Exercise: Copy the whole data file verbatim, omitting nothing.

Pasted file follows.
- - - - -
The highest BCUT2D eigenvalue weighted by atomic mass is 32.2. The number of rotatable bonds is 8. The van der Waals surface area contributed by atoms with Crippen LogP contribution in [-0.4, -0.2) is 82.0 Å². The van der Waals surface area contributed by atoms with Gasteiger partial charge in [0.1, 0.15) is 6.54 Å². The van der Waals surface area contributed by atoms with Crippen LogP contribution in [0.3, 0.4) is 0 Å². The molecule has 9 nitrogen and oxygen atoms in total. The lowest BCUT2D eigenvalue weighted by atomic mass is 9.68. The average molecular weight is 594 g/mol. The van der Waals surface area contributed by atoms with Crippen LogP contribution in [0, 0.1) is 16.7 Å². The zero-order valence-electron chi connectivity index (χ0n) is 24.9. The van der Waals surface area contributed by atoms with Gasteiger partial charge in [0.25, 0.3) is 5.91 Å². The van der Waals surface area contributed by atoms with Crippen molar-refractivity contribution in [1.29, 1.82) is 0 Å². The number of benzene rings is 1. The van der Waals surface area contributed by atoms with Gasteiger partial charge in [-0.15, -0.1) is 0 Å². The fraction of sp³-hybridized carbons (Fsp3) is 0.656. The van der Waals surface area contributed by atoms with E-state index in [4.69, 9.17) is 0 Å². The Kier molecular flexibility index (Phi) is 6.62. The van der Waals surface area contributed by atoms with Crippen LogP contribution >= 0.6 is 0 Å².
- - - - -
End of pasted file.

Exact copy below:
The highest BCUT2D eigenvalue weighted by atomic mass is 32.2. The number of rotatable bonds is 8. The van der Waals surface area contributed by atoms with Crippen LogP contribution in [-0.4, -0.2) is 82.0 Å². The van der Waals surface area contributed by atoms with Gasteiger partial charge in [0.1, 0.15) is 6.54 Å². The van der Waals surface area contributed by atoms with Crippen LogP contribution in [0.3, 0.4) is 0 Å². The molecule has 9 nitrogen and oxygen atoms in total. The lowest BCUT2D eigenvalue weighted by atomic mass is 9.68. The average molecular weight is 594 g/mol. The van der Waals surface area contributed by atoms with Crippen LogP contribution in [0, 0.1) is 16.7 Å². The zero-order valence-electron chi connectivity index (χ0n) is 24.9. The van der Waals surface area contributed by atoms with Gasteiger partial charge in [0.25, 0.3) is 5.91 Å². The van der Waals surface area contributed by atoms with Crippen molar-refractivity contribution in [1.29, 1.82) is 0 Å². The number of benzene rings is 1. The van der Waals surface area contributed by atoms with Gasteiger partial charge in [-0.15, -0.1) is 0 Å². The fraction of sp³-hybridized carbons (Fsp3) is 0.656. The van der Waals surface area contributed by atoms with E-state index in [4.69, 9.17) is 0 Å². The Kier molecular flexibility index (Phi) is 6.62. The van der Waals surface area contributed by atoms with Crippen LogP contribution >= 0.6 is 0 Å².